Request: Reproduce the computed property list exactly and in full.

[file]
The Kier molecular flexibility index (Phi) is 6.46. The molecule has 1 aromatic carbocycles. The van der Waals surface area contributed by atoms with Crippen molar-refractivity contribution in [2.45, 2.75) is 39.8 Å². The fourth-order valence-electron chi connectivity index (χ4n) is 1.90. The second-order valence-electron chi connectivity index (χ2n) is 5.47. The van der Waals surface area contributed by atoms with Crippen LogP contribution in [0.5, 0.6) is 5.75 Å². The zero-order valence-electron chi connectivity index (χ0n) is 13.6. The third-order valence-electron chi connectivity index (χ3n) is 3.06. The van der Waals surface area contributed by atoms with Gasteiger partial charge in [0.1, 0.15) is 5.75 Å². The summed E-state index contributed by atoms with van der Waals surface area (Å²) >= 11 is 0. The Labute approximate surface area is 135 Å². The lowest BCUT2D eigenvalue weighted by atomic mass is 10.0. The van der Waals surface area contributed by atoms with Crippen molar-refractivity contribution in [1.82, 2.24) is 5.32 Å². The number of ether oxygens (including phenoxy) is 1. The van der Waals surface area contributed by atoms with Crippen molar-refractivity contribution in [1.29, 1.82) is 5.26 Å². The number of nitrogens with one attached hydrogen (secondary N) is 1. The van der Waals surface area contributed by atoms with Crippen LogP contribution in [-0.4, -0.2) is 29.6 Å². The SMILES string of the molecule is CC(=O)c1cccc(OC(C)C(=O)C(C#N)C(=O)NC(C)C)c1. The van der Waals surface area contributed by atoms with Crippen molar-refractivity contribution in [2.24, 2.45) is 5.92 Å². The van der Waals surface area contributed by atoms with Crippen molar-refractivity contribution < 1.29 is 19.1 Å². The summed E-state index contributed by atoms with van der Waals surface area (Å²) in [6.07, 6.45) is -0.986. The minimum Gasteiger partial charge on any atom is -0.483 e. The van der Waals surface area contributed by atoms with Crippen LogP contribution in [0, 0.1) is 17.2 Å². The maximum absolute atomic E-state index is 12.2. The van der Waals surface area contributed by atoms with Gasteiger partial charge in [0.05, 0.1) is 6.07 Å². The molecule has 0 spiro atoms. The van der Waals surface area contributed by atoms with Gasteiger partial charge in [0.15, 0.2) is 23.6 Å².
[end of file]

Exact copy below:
The Kier molecular flexibility index (Phi) is 6.46. The molecule has 1 aromatic carbocycles. The van der Waals surface area contributed by atoms with Crippen molar-refractivity contribution in [2.45, 2.75) is 39.8 Å². The fourth-order valence-electron chi connectivity index (χ4n) is 1.90. The second-order valence-electron chi connectivity index (χ2n) is 5.47. The van der Waals surface area contributed by atoms with Crippen LogP contribution in [0.5, 0.6) is 5.75 Å². The zero-order valence-electron chi connectivity index (χ0n) is 13.6. The third-order valence-electron chi connectivity index (χ3n) is 3.06. The van der Waals surface area contributed by atoms with Gasteiger partial charge in [0.1, 0.15) is 5.75 Å². The summed E-state index contributed by atoms with van der Waals surface area (Å²) >= 11 is 0. The Labute approximate surface area is 135 Å². The lowest BCUT2D eigenvalue weighted by atomic mass is 10.0. The van der Waals surface area contributed by atoms with Crippen molar-refractivity contribution in [1.82, 2.24) is 5.32 Å². The number of ether oxygens (including phenoxy) is 1. The van der Waals surface area contributed by atoms with Crippen molar-refractivity contribution in [1.29, 1.82) is 5.26 Å². The number of nitrogens with one attached hydrogen (secondary N) is 1. The van der Waals surface area contributed by atoms with Crippen LogP contribution in [-0.4, -0.2) is 29.6 Å². The SMILES string of the molecule is CC(=O)c1cccc(OC(C)C(=O)C(C#N)C(=O)NC(C)C)c1. The van der Waals surface area contributed by atoms with Crippen molar-refractivity contribution in [2.24, 2.45) is 5.92 Å². The van der Waals surface area contributed by atoms with Crippen molar-refractivity contribution < 1.29 is 19.1 Å². The summed E-state index contributed by atoms with van der Waals surface area (Å²) in [6.07, 6.45) is -0.986. The minimum Gasteiger partial charge on any atom is -0.483 e. The van der Waals surface area contributed by atoms with Crippen LogP contribution in [0, 0.1) is 17.2 Å². The maximum absolute atomic E-state index is 12.2. The van der Waals surface area contributed by atoms with Gasteiger partial charge in [0.05, 0.1) is 6.07 Å². The molecule has 0 spiro atoms. The van der Waals surface area contributed by atoms with Gasteiger partial charge in [0.15, 0.2) is 23.6 Å².